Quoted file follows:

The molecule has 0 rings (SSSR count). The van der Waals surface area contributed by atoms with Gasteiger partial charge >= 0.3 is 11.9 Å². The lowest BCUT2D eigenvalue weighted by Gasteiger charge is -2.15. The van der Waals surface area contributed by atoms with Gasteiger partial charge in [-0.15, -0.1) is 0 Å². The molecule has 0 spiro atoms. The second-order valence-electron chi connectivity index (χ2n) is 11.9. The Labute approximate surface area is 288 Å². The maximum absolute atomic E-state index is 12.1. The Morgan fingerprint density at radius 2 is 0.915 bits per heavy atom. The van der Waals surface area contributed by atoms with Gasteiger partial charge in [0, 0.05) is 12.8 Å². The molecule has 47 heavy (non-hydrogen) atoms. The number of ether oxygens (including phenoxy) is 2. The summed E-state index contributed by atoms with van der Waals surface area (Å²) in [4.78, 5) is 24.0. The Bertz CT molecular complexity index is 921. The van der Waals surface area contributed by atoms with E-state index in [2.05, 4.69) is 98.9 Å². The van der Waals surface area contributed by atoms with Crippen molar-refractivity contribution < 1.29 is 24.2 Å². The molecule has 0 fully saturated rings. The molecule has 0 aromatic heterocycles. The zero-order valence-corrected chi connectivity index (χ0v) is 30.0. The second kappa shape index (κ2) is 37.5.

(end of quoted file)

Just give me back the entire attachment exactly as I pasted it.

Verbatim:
The molecule has 0 rings (SSSR count). The van der Waals surface area contributed by atoms with Gasteiger partial charge >= 0.3 is 11.9 Å². The lowest BCUT2D eigenvalue weighted by Gasteiger charge is -2.15. The van der Waals surface area contributed by atoms with Gasteiger partial charge in [-0.15, -0.1) is 0 Å². The molecule has 0 spiro atoms. The second-order valence-electron chi connectivity index (χ2n) is 11.9. The Labute approximate surface area is 288 Å². The maximum absolute atomic E-state index is 12.1. The Morgan fingerprint density at radius 2 is 0.915 bits per heavy atom. The van der Waals surface area contributed by atoms with Gasteiger partial charge in [0, 0.05) is 12.8 Å². The molecule has 47 heavy (non-hydrogen) atoms. The number of ether oxygens (including phenoxy) is 2. The summed E-state index contributed by atoms with van der Waals surface area (Å²) in [4.78, 5) is 24.0. The Bertz CT molecular complexity index is 921. The van der Waals surface area contributed by atoms with E-state index in [2.05, 4.69) is 98.9 Å². The van der Waals surface area contributed by atoms with Crippen molar-refractivity contribution < 1.29 is 24.2 Å². The molecule has 0 fully saturated rings. The molecule has 0 aromatic heterocycles. The zero-order valence-corrected chi connectivity index (χ0v) is 30.0. The second kappa shape index (κ2) is 37.5.